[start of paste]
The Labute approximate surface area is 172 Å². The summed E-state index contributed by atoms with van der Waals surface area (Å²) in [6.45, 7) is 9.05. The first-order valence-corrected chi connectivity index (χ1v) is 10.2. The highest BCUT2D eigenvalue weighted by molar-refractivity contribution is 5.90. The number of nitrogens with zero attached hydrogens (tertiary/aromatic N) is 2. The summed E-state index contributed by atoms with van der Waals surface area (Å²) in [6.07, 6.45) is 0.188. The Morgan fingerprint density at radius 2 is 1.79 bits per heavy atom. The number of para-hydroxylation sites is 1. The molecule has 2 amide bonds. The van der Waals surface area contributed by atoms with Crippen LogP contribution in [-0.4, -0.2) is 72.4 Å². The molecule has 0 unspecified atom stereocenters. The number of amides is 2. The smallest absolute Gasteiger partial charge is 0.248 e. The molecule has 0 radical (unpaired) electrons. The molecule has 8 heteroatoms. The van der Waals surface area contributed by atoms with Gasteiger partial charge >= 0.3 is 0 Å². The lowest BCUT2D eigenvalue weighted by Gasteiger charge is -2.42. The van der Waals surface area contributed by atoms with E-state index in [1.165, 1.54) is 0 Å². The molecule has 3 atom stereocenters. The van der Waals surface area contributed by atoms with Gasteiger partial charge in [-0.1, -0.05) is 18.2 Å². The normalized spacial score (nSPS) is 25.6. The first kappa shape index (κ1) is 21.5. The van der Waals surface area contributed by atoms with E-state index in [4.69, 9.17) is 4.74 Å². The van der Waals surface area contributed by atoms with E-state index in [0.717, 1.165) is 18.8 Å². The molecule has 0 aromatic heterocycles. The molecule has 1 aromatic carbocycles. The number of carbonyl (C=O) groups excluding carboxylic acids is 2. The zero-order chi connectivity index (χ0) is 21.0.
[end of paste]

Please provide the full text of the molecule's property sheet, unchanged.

The Labute approximate surface area is 172 Å². The summed E-state index contributed by atoms with van der Waals surface area (Å²) in [6.45, 7) is 9.05. The first-order valence-corrected chi connectivity index (χ1v) is 10.2. The highest BCUT2D eigenvalue weighted by molar-refractivity contribution is 5.90. The number of nitrogens with zero attached hydrogens (tertiary/aromatic N) is 2. The summed E-state index contributed by atoms with van der Waals surface area (Å²) in [6.07, 6.45) is 0.188. The Morgan fingerprint density at radius 2 is 1.79 bits per heavy atom. The number of para-hydroxylation sites is 1. The molecule has 2 amide bonds. The van der Waals surface area contributed by atoms with Crippen LogP contribution in [-0.4, -0.2) is 72.4 Å². The molecule has 0 unspecified atom stereocenters. The number of amides is 2. The smallest absolute Gasteiger partial charge is 0.248 e. The molecule has 0 radical (unpaired) electrons. The molecule has 8 heteroatoms. The van der Waals surface area contributed by atoms with Gasteiger partial charge >= 0.3 is 0 Å². The lowest BCUT2D eigenvalue weighted by Gasteiger charge is -2.42. The van der Waals surface area contributed by atoms with E-state index in [1.165, 1.54) is 0 Å². The molecule has 3 atom stereocenters. The van der Waals surface area contributed by atoms with Gasteiger partial charge in [-0.1, -0.05) is 18.2 Å². The normalized spacial score (nSPS) is 25.6. The first kappa shape index (κ1) is 21.5. The van der Waals surface area contributed by atoms with E-state index in [4.69, 9.17) is 4.74 Å². The van der Waals surface area contributed by atoms with E-state index in [0.717, 1.165) is 18.8 Å². The molecule has 0 aromatic heterocycles. The molecule has 1 aromatic carbocycles. The number of carbonyl (C=O) groups excluding carboxylic acids is 2. The zero-order chi connectivity index (χ0) is 21.0.